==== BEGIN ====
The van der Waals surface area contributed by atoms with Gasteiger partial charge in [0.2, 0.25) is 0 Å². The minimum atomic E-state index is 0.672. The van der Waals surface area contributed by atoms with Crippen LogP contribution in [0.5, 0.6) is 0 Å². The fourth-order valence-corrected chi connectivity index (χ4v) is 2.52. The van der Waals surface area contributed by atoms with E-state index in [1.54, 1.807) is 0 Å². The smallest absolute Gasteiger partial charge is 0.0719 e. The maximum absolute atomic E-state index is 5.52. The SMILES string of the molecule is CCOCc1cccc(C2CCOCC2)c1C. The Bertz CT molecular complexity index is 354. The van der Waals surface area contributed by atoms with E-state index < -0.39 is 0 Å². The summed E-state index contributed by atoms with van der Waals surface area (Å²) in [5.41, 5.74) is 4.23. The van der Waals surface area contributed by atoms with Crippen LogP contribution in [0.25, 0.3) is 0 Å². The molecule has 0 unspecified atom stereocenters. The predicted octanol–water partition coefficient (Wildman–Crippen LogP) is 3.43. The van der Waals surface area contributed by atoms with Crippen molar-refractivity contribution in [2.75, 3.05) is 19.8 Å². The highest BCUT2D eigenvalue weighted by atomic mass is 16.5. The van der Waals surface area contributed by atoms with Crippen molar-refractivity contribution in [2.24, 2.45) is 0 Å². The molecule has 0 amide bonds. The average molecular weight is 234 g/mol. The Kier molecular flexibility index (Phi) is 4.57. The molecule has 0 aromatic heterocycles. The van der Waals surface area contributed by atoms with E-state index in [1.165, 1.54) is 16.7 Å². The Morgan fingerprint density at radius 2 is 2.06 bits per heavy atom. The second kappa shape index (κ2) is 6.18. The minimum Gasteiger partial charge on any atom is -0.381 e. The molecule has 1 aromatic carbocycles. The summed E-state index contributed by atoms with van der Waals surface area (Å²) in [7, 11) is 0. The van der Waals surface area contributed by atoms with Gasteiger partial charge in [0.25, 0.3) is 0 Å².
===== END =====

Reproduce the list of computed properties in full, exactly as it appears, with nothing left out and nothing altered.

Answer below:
The van der Waals surface area contributed by atoms with Gasteiger partial charge in [0.2, 0.25) is 0 Å². The minimum atomic E-state index is 0.672. The van der Waals surface area contributed by atoms with Crippen LogP contribution in [0.5, 0.6) is 0 Å². The fourth-order valence-corrected chi connectivity index (χ4v) is 2.52. The van der Waals surface area contributed by atoms with E-state index in [1.54, 1.807) is 0 Å². The smallest absolute Gasteiger partial charge is 0.0719 e. The maximum absolute atomic E-state index is 5.52. The SMILES string of the molecule is CCOCc1cccc(C2CCOCC2)c1C. The Bertz CT molecular complexity index is 354. The van der Waals surface area contributed by atoms with E-state index < -0.39 is 0 Å². The summed E-state index contributed by atoms with van der Waals surface area (Å²) in [5.41, 5.74) is 4.23. The van der Waals surface area contributed by atoms with Crippen LogP contribution in [0.25, 0.3) is 0 Å². The molecule has 0 unspecified atom stereocenters. The predicted octanol–water partition coefficient (Wildman–Crippen LogP) is 3.43. The van der Waals surface area contributed by atoms with Crippen molar-refractivity contribution in [2.75, 3.05) is 19.8 Å². The highest BCUT2D eigenvalue weighted by atomic mass is 16.5. The van der Waals surface area contributed by atoms with Crippen molar-refractivity contribution in [2.24, 2.45) is 0 Å². The molecule has 0 amide bonds. The average molecular weight is 234 g/mol. The Kier molecular flexibility index (Phi) is 4.57. The molecule has 0 aromatic heterocycles. The van der Waals surface area contributed by atoms with E-state index in [1.165, 1.54) is 16.7 Å². The Morgan fingerprint density at radius 2 is 2.06 bits per heavy atom. The second kappa shape index (κ2) is 6.18. The minimum Gasteiger partial charge on any atom is -0.381 e. The molecule has 1 aromatic carbocycles. The summed E-state index contributed by atoms with van der Waals surface area (Å²) in [7, 11) is 0. The van der Waals surface area contributed by atoms with Gasteiger partial charge in [0.25, 0.3) is 0 Å².